• breast cancer;
  • perinatal;
  • birth weight;
  • stem cells;
  • hormones;
  • pregnancy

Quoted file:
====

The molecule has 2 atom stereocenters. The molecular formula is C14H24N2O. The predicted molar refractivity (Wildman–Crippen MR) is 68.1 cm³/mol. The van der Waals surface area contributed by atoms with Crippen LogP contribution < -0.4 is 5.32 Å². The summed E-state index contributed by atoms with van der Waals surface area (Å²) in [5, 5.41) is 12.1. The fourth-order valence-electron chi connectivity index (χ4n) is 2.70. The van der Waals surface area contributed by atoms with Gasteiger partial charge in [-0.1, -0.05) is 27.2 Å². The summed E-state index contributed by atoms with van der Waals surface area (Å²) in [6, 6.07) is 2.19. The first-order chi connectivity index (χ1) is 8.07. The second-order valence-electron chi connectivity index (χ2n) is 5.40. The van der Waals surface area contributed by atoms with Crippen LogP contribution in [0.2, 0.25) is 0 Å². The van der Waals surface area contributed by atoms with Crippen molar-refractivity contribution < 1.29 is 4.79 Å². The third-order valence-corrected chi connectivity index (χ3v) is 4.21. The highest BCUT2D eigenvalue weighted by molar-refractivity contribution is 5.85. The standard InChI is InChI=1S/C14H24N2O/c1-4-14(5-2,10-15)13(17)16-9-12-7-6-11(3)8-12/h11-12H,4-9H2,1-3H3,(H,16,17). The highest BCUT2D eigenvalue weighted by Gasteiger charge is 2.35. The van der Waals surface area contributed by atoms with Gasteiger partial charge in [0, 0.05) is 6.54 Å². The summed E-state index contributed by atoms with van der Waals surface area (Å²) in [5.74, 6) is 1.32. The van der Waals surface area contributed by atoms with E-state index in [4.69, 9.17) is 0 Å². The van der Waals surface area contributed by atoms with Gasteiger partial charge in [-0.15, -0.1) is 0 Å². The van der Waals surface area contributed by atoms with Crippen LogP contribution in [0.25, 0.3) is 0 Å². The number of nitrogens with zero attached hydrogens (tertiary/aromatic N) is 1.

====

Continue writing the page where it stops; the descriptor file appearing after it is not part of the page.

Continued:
Risk factors for breast cancer—documented by intensive epidemiological investigations and viewed in the context of general principles of carcinogenesis—can be integrated to an etiologic model comprising 3 principal components: the likelihood of breast cancer occurrence depends on the number of mammary tissue-specific stem cells, which is determined in early life; all growth-enhancing mammotropic hormones affect the rate of expansion of initiated clones; and while a pregnancy stimulates the replication of already initiated cells, it conveys long-term protection through differentiation of mammary tissue-specific stem cells. This perspective accommodates much of what is known about the epidemiology and natural history of breast cancer and highlights the role of early life in the origin of this cancer. © 2007 Wiley-Liss, Inc.